A healthy cup of Dixie memorabilia in National Canal Museum exhibit
“Dixie: Easton’s Cup of Health and Happiness,” through Oct. 2, National Canal Museum, Easton, is an exhibition of vintage paper cups, advertisements and ephemera that tells the remarkable story of how marketing genius Hugh Moore replaced germ-ridden communal tin dippers with innovative healthy disposable paper drinking cups.
“It seems like it’s a frivolous thing, a little disposable cup,” says Elissa M. Garofalo, President-Executive Director, Delaware & Lehigh National Heritage Corridor, Inc., which runs the Canal Museum. “But, when you think about a hundred years or so ago, and the health issues with shared cups and the disease that came out of that.”
The demand for paper cups was popularized by Lafayette College biology professor Alvin Davison’s article, “Death in School Drinking Cups,” based on a study he made of shared drinking cups collected from Easton public schools, and published in 1908 in Technical World Magazine.
He found “tuberculosis and other awful stuff,” says Garofalo.
Davison’s article was redistributed in 1909 by the Massachusetts State Board of Health. Kansas was the first state to abolish the common drinking cup, the tin dipper, in public places, as well as common glasses at water coolers, also in 1909.
Railroads, including the Lackawanna Railroad in 1909, were among the first to use paper cups. As part of his campaign against the tin dipper, Hugh Moore spoke at the Pure Food Show in Madison Square, New York City.
“Hugh Moore did not invent the cup,” says Martha Capwell Fox, National Canal Museum & Archives Coordinator. ”It was actually his brother-in-law, who was a lawyer in Boston. He had clients who were in the health field and they were looking for something that they could collect samples from patients, like TB patients, basically, and not need to sanitize the container, so they could just throw it away once it was analyzed.”
Atty. Lawrence Luellen is credited with developing the disposable paper cup in 1907. Luellen and Atty. Austin M. Pinkham shared an office along State Street in Boston, Mass. Pinkham knew of investors who wanted to manufacture paper drinking cups for ice-cooled vending machine-water coolers. In 1908, Luellen developed a porcelain water cooler with nested paper cups. Customers paid a penny a cup.
Hugh Moore, a Harvard University dropout, who Luellen hired to market his new product, was an entrepreneur whose business acumen turned the enterprise into a legendary success.
Luellen organized the American Water Supply Co. of New York with Moore as secretary and treasurer, and the American Water Supply Co. of New Jersey with Moore as the director.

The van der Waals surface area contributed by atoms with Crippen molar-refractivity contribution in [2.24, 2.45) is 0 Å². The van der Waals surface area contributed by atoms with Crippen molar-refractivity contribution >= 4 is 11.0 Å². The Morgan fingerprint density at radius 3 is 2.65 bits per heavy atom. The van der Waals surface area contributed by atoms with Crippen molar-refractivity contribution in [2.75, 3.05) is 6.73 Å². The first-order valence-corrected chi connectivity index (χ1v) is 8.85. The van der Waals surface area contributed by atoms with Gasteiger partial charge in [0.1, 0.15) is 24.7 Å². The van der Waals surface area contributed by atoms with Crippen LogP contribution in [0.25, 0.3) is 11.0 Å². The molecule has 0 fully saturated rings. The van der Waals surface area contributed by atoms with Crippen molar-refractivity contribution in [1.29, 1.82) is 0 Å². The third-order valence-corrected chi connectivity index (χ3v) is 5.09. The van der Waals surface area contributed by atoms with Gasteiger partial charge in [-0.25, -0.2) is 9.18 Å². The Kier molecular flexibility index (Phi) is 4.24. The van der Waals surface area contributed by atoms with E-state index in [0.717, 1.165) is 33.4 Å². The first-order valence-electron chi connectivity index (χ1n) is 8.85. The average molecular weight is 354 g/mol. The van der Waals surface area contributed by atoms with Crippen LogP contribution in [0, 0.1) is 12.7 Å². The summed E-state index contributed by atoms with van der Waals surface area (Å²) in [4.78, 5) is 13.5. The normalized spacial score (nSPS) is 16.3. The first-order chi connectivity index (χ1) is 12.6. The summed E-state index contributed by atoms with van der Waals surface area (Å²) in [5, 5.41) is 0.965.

In 1909, Moore and Luellen formed the Public Cup Vendor Co. in New York. Moore was named treasurer and general manager. Machines were leased to railroads and railroad stations. Cups were sold in bulk. Paper cups were also used in hospitals.
By 1912, Individual Drinking Cup Co., the firm’s new name, manufactured its paper cup, called the Health Kup. By 1916, more than 100 railroads in the U.S. sold the product. The company expanded its market to drug stores and soda fountains. The post-World War I flu pandemic further increased demand for paper cups.
The Health Kup name was changed to the Dixie Cup in 1919, when Moore was granted permission by doll-maker Alfred Schindler to borrow the name from Schindler’s Dixie Doll Co., which shared manufacturing space with the cup company in New York City.
The Individual Drinking Cup Co. relocated to Wilson Borough in 1923. It also began manufacturing and marketing 2½-ounce cups that held individual servings of ice cream called Ice Cream Dixies. Starting in 1928, the firm marketed its products on the “Dixies’ Circus” radio show.
The Ice-Cream Dixies lids, illustrated on the underside of the lid (1930-1954) with images of characters from the radio show, then later with pictures of movie stars, famous athletes, presidents and United States military vehicles, were collected by children. Many of the collectible lids, as well as “Dixies’ Circus” radio show memorabilia, are in the Canal Museum exhibition.
“Safe … from the Noxious Touch of Strangers’ Lips” proudly declares the advertisement hanging over the Dixie Cup soda fountain display.
Items curated for the exhibit are from the Canal Museum’s archives and the Hugh Moore Dixie Cup Collection at the Skillman Library of Lafayette College.
After merging with Chicago-based Vortex Cup Co., which manufactured disposable cone-shaped cups, the consolidated businesses became the Dixie-Vortex Co. in 1923.
Renamed the Dixie Cup Co. in 1943, the firm developed a portable water tank-cup dispenser for the armed forces and Red Cross. The device also provided water for thirsty factory workers.
“It Took 10 Years to develop this Beer Cup!” reads a full-page ad depicting a black and white photo of hands pouring beer from a bottle into a Dixie Cup. Adjacent to it is a large mirrored display case full of Dixie’s line of beer cups. The first cup held 5 ounces. By 1950, there were larger Brew Master Dixies.
Moore stepped down as director when Dixie merged with American Can Co. in 1957. The James River Corp. purchased American Can’s paper business in 1982. The Dixie Cup Co. is owned by Georgia-Pacific Corp., a subsidiary of Koch Industries.
Although the massive Northampton Street factory, with the iconic Dixie Cup water tower on its roof, was shut down in 1983, Dixie Cups are still manufactured at a facility in nearby Forks Township. And the name of Hugh Moore, who died in 1972, lives on in the park where the Canal Museum is located.
The exhibition, “Dixie: Easton’s Cup of Health and Happiness,” is supported by a grant from Georgia-Pacific Corp.
National Canal Museum, 2750 Hugh Moore Park Road, Easton. Gallery hours through Oct. 2: 11:30 a.m. - 4:30 p.m. Wednesday - Sunday. Information: canals.org, 610-923-3548